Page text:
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Hendi H. Yonli,4; Godar Sene; Damase P. Khasa ; Kadidia B. Sanon
Senegalia senegal (L.) Britton. is a multipurpose and widespread mycorhizobial legume of the SubSaharan likely to colonize disturbed mining sites due to its adaptive capacity to dry lands. Multiyear experimental trials using this species were conducted in a nursery and seedlings were outplanted on waste rock dumps in Essakane in northeastern Burkina Faso. The inoculation of two arbuscular mycorrhizal (AM) fungi (the native Glomus aggregatum DAOM2277128 strain and the commercial Rhizophagus irregularis DAOM197198 strain) and one Mesorhizobium plurifarium ORS3588 strain were studied on waste rock dumps with two doses (25 and 50%) of manure amendment to determine whether the microbial inoculation improves the growth and survival rates of seedlings. Inoculation under manureen-rich substrates did not consistently increase plant height and dry mass between treatments. The overall trend was that plants inoculated with G. aggregatum alone or concurrently with G. intraradices and/or Mesorhizobium plurifarium ORS3588 showed the best increase in these variables. Nevertheless, under unamended substrates, inoculation with G. aggregatum and its combination with M. plurifarium and/or R. irregularis significantly enhanced the root colonization rates, plant growth and survival. However, inoculation with R. irregularis or with M. plurifarium alone did not show any increase in these parameters, even though nodulation was significantly improved by the later treatment. Data also showed that manure-enrich soils harbored less nodulation and root AM colonization but increased significantly the plant growth and dry mass in both the nursery and mine field conditions. Plant survival, however, was reduced in manure-enrich soils. Our results support the general conclusion that microbial inoculation and manure-enrich substrates could be an option for mining site rehabilitation using S. senegal. However, data suggested that the addition of manure amendments should be approached with caution as high rates may induce further stress in plant symbioses and inhibit their performance in waste rock dumps.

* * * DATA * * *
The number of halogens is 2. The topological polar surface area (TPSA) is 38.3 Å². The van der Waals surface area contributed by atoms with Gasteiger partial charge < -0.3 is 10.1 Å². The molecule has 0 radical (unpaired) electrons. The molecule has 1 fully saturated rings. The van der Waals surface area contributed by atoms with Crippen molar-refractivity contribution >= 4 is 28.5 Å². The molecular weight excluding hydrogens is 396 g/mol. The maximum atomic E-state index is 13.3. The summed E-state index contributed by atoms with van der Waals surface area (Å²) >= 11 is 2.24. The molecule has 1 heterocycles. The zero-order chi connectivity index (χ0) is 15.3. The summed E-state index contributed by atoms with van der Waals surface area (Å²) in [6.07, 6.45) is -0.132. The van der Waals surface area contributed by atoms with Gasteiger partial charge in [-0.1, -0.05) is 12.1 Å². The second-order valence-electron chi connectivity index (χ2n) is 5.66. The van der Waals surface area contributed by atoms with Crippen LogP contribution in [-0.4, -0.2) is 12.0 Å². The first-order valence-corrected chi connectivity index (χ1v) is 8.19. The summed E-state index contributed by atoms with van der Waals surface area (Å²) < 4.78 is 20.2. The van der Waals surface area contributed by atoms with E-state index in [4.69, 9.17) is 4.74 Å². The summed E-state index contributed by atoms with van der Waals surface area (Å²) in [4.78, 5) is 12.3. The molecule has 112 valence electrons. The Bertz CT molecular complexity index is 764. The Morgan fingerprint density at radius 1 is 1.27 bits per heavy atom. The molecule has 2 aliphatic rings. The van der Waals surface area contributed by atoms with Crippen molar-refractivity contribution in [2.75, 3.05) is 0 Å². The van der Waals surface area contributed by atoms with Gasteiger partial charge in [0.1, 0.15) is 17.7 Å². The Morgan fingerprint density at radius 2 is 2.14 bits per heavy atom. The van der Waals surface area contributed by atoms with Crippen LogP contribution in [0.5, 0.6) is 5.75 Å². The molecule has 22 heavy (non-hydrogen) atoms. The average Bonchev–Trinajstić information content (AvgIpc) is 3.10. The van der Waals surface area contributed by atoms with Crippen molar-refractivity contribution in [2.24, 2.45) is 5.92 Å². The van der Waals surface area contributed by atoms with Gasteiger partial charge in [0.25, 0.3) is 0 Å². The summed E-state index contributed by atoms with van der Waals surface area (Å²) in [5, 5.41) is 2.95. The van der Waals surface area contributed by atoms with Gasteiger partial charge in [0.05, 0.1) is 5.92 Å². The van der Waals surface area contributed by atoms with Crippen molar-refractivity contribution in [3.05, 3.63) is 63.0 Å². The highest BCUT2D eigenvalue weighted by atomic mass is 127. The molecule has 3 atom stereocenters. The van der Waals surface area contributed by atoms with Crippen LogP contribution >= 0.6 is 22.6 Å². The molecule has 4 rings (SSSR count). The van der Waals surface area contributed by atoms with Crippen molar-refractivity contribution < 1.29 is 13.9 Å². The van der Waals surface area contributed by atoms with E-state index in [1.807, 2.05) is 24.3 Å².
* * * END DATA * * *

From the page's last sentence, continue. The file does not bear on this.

Conference Presentation, SER2021
Pre-approved for CECs under SER's CERP program